Scatterplots (not shown) were used to explore data to identify outliners and determine homoscedasticity. Pearson correlation coefficients were used to determine associations between CV risk factors and CVD knowledge. Statistical significance was evaluated at a threshold of 0.05. This analysis was firstly conducted within the total group of participants. Thereafter, the participant group was divided into tertiles according to knowledge scores of low (10-13/20), medium (14-16/20) and high (17-20/20) scores. Means and proportions were compared between the low and high CVD knowledge scoring groups using independent t-tests and Chi-square tests, respectively.


3. Ethical considerations

The study was approved by the Health Research Ethics Committee of the North-West University (Potchefstroom Campus). This study complied with the guidelines stipulated in the Declaration of Helsinki: Ethical principles for medical research involving human participants (Williams, 2013). The participants were informed that participation was voluntary and that withdrawal from the study was possible at any time. Informed consent was signed after all procedures had been explained to them. Interpreters were available to relay the information in the participant's home language. The voluntary nature of participation was emphasized, as this study formed part of a wellness screening project instituted by the employer. The participants consented to having their results used for research purposes. All participants with identified risk factors received health education and were referred to their health clinics or medical practitioners when further management was required.


4. Findings

4.1. Characteristics of study participants (including cardiovascular risk factors)

Participants' ages ranged from 19 to 65 years, with a mean 46 years (Table 1). The findings of the study indicated that one third of the participant group is of a higher socio-economic class having completed high school and earning a monthly income of more than R5000 per month. One third of the participant group reported they are smokers and regularly consume alcohol. Only 16 participants indicated use of anti-hypertensive treatment and 2 participants were under treatment for diabetes.



The mean systolic blood pressure (SBP) and diastolic blood pressure (DBP) of the group were respectively 145.6 ± 22.8 mmHg and 92.0 ± 13.9 mmHg. Both these values were within hypertensive ranges according to the European Society of Hypertension (ESH) and of the European Society of Cardiology (ESC) guidelines (SBP >140 mmHg and/or DBP > 90 mmHg) (Mancia et al., 2013, p. 1288). The men had a mean BMI of 25.9 ± 5.9 kg/m2 (being the overweight value), and a normal mean waist circumference of 90.3 ± 16.0 cm according to the ESH/ESC guidelines for obesity (Mancia et al., 2013, p. 1288). Participants demonstrated an acceptable mean lipid profile (low LDL-C and high HDL-C), but their mean fasting blood glucose (BG) measurement of 5.8 ± 2.0 mmol/L was elevated above the normal value of 5.6 mmol/L (Mancia et al., 2013, p. 1288).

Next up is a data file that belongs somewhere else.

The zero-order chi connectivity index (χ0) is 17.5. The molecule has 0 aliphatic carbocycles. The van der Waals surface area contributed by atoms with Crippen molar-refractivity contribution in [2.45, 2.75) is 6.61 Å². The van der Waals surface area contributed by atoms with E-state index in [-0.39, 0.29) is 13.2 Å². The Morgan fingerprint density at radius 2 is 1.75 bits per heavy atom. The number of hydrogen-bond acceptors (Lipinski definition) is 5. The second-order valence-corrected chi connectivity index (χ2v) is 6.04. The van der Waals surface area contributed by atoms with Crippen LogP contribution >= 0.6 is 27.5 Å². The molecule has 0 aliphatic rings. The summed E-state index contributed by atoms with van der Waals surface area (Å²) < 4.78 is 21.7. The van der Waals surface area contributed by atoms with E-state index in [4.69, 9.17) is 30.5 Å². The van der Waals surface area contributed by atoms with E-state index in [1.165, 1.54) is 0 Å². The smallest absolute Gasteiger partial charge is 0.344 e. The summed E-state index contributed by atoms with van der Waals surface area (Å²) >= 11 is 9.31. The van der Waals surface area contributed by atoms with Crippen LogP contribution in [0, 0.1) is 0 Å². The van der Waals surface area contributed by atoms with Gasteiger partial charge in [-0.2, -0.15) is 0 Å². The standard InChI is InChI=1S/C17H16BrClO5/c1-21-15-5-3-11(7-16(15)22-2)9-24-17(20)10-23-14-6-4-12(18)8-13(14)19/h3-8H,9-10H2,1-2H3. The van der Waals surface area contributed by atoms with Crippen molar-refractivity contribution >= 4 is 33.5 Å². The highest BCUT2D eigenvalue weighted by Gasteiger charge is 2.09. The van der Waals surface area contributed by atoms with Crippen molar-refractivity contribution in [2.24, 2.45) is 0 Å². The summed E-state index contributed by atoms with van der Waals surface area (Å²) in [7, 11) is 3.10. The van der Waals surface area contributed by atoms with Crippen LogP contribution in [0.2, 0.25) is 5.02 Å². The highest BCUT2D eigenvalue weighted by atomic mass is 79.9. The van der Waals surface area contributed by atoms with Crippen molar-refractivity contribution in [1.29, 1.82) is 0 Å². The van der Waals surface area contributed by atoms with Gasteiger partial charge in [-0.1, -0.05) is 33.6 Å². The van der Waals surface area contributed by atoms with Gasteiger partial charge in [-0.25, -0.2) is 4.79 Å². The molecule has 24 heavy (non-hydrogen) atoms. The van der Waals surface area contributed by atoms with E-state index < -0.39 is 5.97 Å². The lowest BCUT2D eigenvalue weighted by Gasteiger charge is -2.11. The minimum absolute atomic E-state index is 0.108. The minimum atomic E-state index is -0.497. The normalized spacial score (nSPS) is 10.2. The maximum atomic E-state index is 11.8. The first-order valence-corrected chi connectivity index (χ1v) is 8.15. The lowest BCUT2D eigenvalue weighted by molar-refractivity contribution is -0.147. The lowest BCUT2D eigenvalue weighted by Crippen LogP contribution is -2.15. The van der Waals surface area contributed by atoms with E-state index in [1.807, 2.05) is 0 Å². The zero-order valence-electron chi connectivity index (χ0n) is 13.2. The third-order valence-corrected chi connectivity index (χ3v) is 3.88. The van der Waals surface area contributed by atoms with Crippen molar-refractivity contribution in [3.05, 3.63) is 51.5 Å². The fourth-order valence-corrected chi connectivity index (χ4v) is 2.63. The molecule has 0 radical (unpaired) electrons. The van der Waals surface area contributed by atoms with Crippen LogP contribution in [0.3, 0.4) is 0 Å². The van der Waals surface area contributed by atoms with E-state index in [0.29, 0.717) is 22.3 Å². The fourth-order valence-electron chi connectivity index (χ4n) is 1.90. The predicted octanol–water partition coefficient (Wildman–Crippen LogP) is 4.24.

The group risk stratification indicated that one third of the participants fell within the moderate to high CV risk classification (Fig. 1). Only one out of four participants had a low CV risk profile. It should be kept in mind that the participant group consisted only of African men, which in itself is already considered a CV risk factor (Mancia et al., 2013).



4.2. Cardiovascular disease knowledge

The responses to the heart disease knowledge questionnaire are indicated in Table 2. The minimum score for the questionnaire was 10, maximum 19 with a mean of 15 and a standard deviation of 2.1. The total mean score for the heart disease knowledge questionnaire was 75.25%. This result indicated that African men had a relatively good knowledge of CVD (see Table 2).

4.3. Relationship between cardiovascular risk factors and cardiovascular disease knowledge

Overall, we observed weak/non-significant correlations between CV risk factors and CVD knowledge, as indicated in Table 4. The only correlation that indicated borderline significance was between CVD knowledge and triglyceride levels, but the r-value was weak (r = 0.167; p = 0.071). This was also evident when comparing participants triglyceride levels in the lowest tertile of CVD knowledge versus the highest tertile of CVD knowledge (p = 0.13) as indicated in Table 5.